to his deceased father, " which was due to the King for 
giving him seisine of the same."t In this year, 1542, a 

* Register of the Great Seal, Lib. XXVH., No. 159. 
t Rcj^isler of the Prizy Seal, vol. xvi., folio 4. 


feud broke out between Donald Mackay, Chief of the 
Clan Mackay, and John fifteenth Earl of Sutherland, during 
which Mackay committed several depredations. He was 
ultimately apprehended, and by order of the Earl of 
Huntly, Lieutenant of the North, was imprisoned in 
Fowlis Castle, where he was kept for a considerable time 
in captivity. He, however, managed to make his escape 
through the connivance of one Donald Mackay, a Strath- 
naver man ; and it seems highly probable that Baron 
Robert was cognisant of the plan adopted to effect the 
liberation of his prisoner, as the Mackays and Munros were 
for generations on very friendly terms. 

In 1544 Robert entered into a bond of manrent and 
friendship — according to the custom of the period in 
Scotland — with Alexander Ross, IX. of Balnagown (father 
of Robert's eldest son's second wife) for their mutual 
defence. The indenture or agreement is dated the ist of 
December, 1544. 

The Coul Munro MS. states that Angus Macdonald, 
VII. of Glengarry, " deponed the patronage of the 
Chaplainory of Obsdale to Robert Munro, the Laird of 
Fowlis in the year 1546." It also says that the "said 
Robert granted a feu charter of the lands of Ardulzie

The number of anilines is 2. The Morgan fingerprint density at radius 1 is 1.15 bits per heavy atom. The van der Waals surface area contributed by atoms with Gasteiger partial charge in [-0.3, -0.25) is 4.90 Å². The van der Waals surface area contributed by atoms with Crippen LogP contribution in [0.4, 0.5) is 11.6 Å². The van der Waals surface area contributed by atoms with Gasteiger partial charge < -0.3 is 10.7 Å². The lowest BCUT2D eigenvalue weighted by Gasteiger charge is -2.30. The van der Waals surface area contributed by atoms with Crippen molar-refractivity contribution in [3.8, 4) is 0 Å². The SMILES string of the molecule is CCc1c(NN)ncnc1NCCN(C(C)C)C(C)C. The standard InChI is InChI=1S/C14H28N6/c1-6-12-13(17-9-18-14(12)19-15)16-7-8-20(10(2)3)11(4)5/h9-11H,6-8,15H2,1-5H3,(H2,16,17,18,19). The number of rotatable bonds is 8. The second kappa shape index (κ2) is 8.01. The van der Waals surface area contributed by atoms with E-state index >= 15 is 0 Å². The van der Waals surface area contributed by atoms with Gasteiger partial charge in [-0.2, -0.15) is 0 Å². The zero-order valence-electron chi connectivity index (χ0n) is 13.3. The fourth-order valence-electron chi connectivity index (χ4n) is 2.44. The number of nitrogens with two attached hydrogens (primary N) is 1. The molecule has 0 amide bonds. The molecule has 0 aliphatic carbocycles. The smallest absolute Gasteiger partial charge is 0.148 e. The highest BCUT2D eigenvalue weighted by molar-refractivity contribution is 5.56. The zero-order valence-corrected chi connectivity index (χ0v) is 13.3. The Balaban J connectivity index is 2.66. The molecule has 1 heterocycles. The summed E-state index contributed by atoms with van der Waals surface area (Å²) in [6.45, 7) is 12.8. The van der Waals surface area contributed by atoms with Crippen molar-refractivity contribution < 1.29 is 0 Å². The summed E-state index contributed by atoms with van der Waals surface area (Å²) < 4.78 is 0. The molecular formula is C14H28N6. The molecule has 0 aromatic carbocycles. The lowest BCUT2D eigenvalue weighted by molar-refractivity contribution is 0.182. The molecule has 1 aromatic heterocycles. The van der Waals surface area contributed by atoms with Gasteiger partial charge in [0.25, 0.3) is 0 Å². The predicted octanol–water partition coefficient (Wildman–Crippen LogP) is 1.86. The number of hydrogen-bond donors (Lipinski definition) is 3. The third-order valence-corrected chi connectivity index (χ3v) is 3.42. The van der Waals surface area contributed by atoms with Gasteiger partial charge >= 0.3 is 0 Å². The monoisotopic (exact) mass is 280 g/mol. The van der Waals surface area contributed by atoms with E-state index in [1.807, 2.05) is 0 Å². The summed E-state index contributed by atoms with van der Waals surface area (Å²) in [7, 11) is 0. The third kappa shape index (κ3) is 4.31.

to Alexander Munro in 1547." This Alexander of Ardullie 
was descended from Hugh Munro, I. of Coul, as will be 
seen in the account of that family later on. 

Robert is found signing at the Chanonry of Ross, on 
the 17th of January, 1546, as one of the witnesses to a 
" Decreit amicable betwixt Sir John Campbell of Calder, 
and the Lairdis of Grant, Mackays, and others." He 
was a member of the Assize for serving Archibald Camp- 
bell heir to his father Sir John, in the barony of Strath- 
nairn, with the fortalice of Castle Dane and patronage of 
Dunlichity, which was held at Inverness on the ist of 
March, 1546-47. Among the other members of the Assize 
were John Mackenzie of Kintail, Thomas Dingwall of 
Kildun, and Hugh Rose of Kilravock. He was a member 
of the jury in the special service of John Gordon, heir to 


Alexander Gordon, Master of Sutherland his father, in 
the Earldom of Sutherland on the 4th of May, 1546. 

He married Margaret, only daughter of Sir Alexander 
Dunbar of Cumnock and Westfield, Sheriff of Morayshire, 
by his second wife Janet, daughter of John Leslie of 
Parkhill, son of William third Earl of Rothes. The Coul 
MS. says that Lady Dunbar was a daughter of " the 
Laird of Haggerton Falcken," no doubt meaning the 
family of Falconer of Halkerton, Kincardineshire, from 
whom the present Earl of Kintore is descended. 

By Margaret Dunbar, Robert had issue — 

1. Robert, his heir and successor. 

2. Hector, I. of Contullich, from whom are descended 
the families of Contullich, Gildermorie, and Fyrish, and 
of whom in their order. 

3. Hugh, L of Assynt in Ross, Inveran, and Achness, 
now Rosehall, of whom in their proper place. 

4. George, L of Katewell, of whom and his descendants 
also in their order. 

5. Elizabeth, who married Thomas Poison of Creich, 
Sutherland. In the records of 1559 and 1567,* the name 
of Thomas Poison appears, but the superiority of the lands 
of Creich was purchased by the Munros in 1541. In 
1589 Hector Munro is served heir male and of entail to 
his father Robert Munro of Fowlis " the elder, in the 
superiority of the land of Creichmor in Breachat, and the